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Twenty-one days old and heading back to hell?

Latifa and her newborn Ferouz

A newborn baby in court.

A sick newborn baby.

With his mother and father fighting to keep him in a country that will give him a basic right to decent medical care.

A Government determined to send them back to hell.

The fight to keep an asylum seeker family and their newborn baby in Australia continued in a Brisbane Federal Circuit Court court yesterday.

The newborn, Ferouz (or Faris) remains weak, has trouble breastfeeding and his mother is recovering from a caesarean birth and suffers from diabetes.

His 31-year-old mother, Latifa is an asylum seeker from Myanmar who is currently living in a detention facility called Brisbane Immigration Transit Accommodation. Before coming to Australia, Latifa spent almost a third of her life living in a refugee camp in Malaysia.

Mamamia previously wrote on the plight of Latifa and her husband Niza.

When she initially gave birth to the premature baby at Brisbane’s Mater Hospital she was separated from him and sent back to the detention centre. To much community outrage it was reported that she was only allowed to see her baby for six hours a day.

At the time Mamamia said:

“Latifa and her family came here seeking our country’s help.

But instead they have been met with seemingly inhumane treatment. For political purposes, to prove a point that they are ‘tougher’ on border protection than anyone before them, this Government have separated a distraught mother from her sick child.

The Coalition’s Immigration Minister Scott Morrison has defended the Government’s decision to keep the mother and her newborn son apart. According to a statement released by a spokesperson, it is “common practice” for mothers to not stay overnight in the hospital when a child is sick.

The horrors that this family have already been through are unimaginable.

And today our Government has not aided their suffering, they have added to it.”

Protestors outside court yesterday

In court yesterday the family’s lawyers, who are acting pro-bono, said they should not be sent back to Nauru because their baby boy was born in Australia and the mother and baby are not well.

Lawyers for the Federal Government say there is no question the family will have to leave but no decision has been made about the timing.

It comes at the same time that the United Nation’s High Commissioner for Refugees released a report calling on the Federal Government to stop sending asylum-seeker children to the detention centres. It singled out the Nauru centre in particular, saying it is rat-infested, cramped, and very hot.

“It’s not appropriate for families and children to be transferred to Nauru or Papua New Guinea,” Richard Towle of the UN refugee agency said.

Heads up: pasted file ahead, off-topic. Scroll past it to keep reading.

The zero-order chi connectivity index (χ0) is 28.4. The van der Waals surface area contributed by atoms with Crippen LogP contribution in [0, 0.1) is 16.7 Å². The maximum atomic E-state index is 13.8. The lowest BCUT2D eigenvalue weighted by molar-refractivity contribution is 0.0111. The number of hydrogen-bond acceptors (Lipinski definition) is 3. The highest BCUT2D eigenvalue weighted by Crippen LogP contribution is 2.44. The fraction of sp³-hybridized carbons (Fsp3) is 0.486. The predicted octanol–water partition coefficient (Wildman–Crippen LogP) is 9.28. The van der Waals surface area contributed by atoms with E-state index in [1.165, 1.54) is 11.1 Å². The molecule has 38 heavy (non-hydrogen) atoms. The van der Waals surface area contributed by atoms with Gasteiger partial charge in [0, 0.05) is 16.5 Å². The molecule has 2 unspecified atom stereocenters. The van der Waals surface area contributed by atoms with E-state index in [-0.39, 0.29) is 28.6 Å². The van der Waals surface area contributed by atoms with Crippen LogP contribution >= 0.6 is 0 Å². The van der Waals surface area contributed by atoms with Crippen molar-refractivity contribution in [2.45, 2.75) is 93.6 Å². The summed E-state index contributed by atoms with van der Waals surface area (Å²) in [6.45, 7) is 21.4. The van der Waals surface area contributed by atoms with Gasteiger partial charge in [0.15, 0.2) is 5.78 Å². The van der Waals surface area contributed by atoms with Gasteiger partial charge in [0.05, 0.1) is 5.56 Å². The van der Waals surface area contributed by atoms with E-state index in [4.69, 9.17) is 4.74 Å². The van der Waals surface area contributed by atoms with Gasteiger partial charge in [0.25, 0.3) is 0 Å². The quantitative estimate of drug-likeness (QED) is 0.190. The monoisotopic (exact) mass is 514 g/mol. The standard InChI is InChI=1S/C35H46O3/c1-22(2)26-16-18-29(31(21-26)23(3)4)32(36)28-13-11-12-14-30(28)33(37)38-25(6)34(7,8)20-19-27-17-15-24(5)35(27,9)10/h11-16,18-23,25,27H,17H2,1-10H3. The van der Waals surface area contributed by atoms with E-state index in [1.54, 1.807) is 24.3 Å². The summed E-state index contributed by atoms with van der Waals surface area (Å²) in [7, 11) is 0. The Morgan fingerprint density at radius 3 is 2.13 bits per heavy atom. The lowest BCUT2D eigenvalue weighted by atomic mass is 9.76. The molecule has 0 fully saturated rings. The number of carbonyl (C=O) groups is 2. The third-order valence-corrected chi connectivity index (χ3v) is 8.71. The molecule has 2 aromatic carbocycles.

The newborn has since been moved from the hospital to the Brisbane detention centre with the rest of his family. Latifa has two other children – aged four and seven.

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Immigration Minister Scott Morrison gave an undertaking last week that they will not be sent back to Nauru until medical clearance is given.

The family’s lawyers argued they should not be sent back until there is a full hearing of their case, including the issues of the baby’s citizenship and his health problems, and they want the decision put on hold until that happens.

The Lawyers representing Latifa and her family told the ABC that:

“Our view is that the family has the right under Australian law to present independent medical opinion as to the state of their health and the likely impact on their health of being removed to Nauru.

“Secondly, we believe that the baby, Faris, having been born on the Australian mainland, is entitled to apply for Australian citizenship and for a protection visa and that the Australian Government has no right whatsoever to remove him.”

Misha Coleman, from the Australian Churches Refugee Taskforce, visited the family yesterday and says the taskforce does not believe it is safe to send them to Nauru.

“We’re very, very worried about its life and its ability to thrive and recover in a plastic tent with one bucket of water to last for the day in incredibly unsanitary circumstances,” she said to the ABC.

In a statement she said, “We are concerned that this baby may be taken away in the middle of the night. This is a baby who was born prematurely, and who is very reliant on formula and bottles for nutrition. Any Australian mother knows how crucial it is to be able to sterilize bottles and teats properly so that you don’t give the baby a gastrointestinal illness.”

She called on the Federal Government to look to the rights of this child born on Australian soil.

“We should all, whatever we think about asylum seeker policy, we should all respect the rights of that baby and the family in Australia.”

In a heartbreaking twist of fate last week, Myanmar, Latifa’s home country rejected a UN Resolution that urged them to curb violence against Muslims and to grant citizenship to Rohingyans.

If this resolution had been adopted the family would have been able to simply go home. Instead they are even more adrift.

Now though, they have no choice but to put their fate in the hands of the Government and Australia’s legal system.

The hearing has now been adjourned until Friday.

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